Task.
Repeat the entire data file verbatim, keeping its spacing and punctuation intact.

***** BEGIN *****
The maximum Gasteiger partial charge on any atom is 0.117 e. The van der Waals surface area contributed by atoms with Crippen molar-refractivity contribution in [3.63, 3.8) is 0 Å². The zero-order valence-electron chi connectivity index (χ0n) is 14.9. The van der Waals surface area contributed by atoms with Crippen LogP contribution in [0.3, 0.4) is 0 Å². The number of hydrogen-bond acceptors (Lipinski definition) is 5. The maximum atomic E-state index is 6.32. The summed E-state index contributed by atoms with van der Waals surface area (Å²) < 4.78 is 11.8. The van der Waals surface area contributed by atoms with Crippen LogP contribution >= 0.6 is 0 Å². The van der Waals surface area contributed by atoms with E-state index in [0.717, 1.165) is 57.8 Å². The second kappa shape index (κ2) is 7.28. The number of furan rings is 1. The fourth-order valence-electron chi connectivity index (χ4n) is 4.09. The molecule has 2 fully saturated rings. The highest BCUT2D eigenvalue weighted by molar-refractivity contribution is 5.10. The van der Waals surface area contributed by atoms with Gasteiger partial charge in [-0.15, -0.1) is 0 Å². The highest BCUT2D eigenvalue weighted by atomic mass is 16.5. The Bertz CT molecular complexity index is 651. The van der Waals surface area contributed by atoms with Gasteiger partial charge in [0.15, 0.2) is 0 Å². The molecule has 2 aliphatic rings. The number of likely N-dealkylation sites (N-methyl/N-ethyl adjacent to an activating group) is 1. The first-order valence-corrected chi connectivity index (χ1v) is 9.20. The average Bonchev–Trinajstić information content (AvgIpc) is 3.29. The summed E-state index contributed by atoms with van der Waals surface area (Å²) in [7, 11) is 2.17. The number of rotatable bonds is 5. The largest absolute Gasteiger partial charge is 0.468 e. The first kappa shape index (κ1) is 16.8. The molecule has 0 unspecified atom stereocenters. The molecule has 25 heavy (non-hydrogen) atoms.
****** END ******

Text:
The maximum Gasteiger partial charge on any atom is 0.117 e. The van der Waals surface area contributed by atoms with Crippen molar-refractivity contribution in [3.63, 3.8) is 0 Å². The zero-order valence-electron chi connectivity index (χ0n) is 14.9. The van der Waals surface area contributed by atoms with Crippen LogP contribution in [0.3, 0.4) is 0 Å². The number of hydrogen-bond acceptors (Lipinski definition) is 5. The maximum atomic E-state index is 6.32. The summed E-state index contributed by atoms with van der Waals surface area (Å²) < 4.78 is 11.8. The van der Waals surface area contributed by atoms with Crippen LogP contribution >= 0.6 is 0 Å². The van der Waals surface area contributed by atoms with E-state index in [0.717, 1.165) is 57.8 Å². The second kappa shape index (κ2) is 7.28. The number of furan rings is 1. The fourth-order valence-electron chi connectivity index (χ4n) is 4.09. The molecule has 2 fully saturated rings. The highest BCUT2D eigenvalue weighted by molar-refractivity contribution is 5.10. The van der Waals surface area contributed by atoms with Gasteiger partial charge in [-0.15, -0.1) is 0 Å². The highest BCUT2D eigenvalue weighted by atomic mass is 16.5. The Bertz CT molecular complexity index is 651. The van der Waals surface area contributed by atoms with Gasteiger partial charge in [0.15, 0.2) is 0 Å². The molecule has 2 aliphatic rings. The number of likely N-dealkylation sites (N-methyl/N-ethyl adjacent to an activating group) is 1. The first-order valence-corrected chi connectivity index (χ1v) is 9.20. The average Bonchev–Trinajstić information content (AvgIpc) is 3.29. The summed E-state index contributed by atoms with van der Waals surface area (Å²) in [7, 11) is 2.17. The number of rotatable bonds is 5. The largest absolute Gasteiger partial charge is 0.468 e. The first kappa shape index (κ1) is 16.8. The molecule has 0 unspecified atom stereocenters. The molecule has 25 heavy (non-hydrogen) atoms.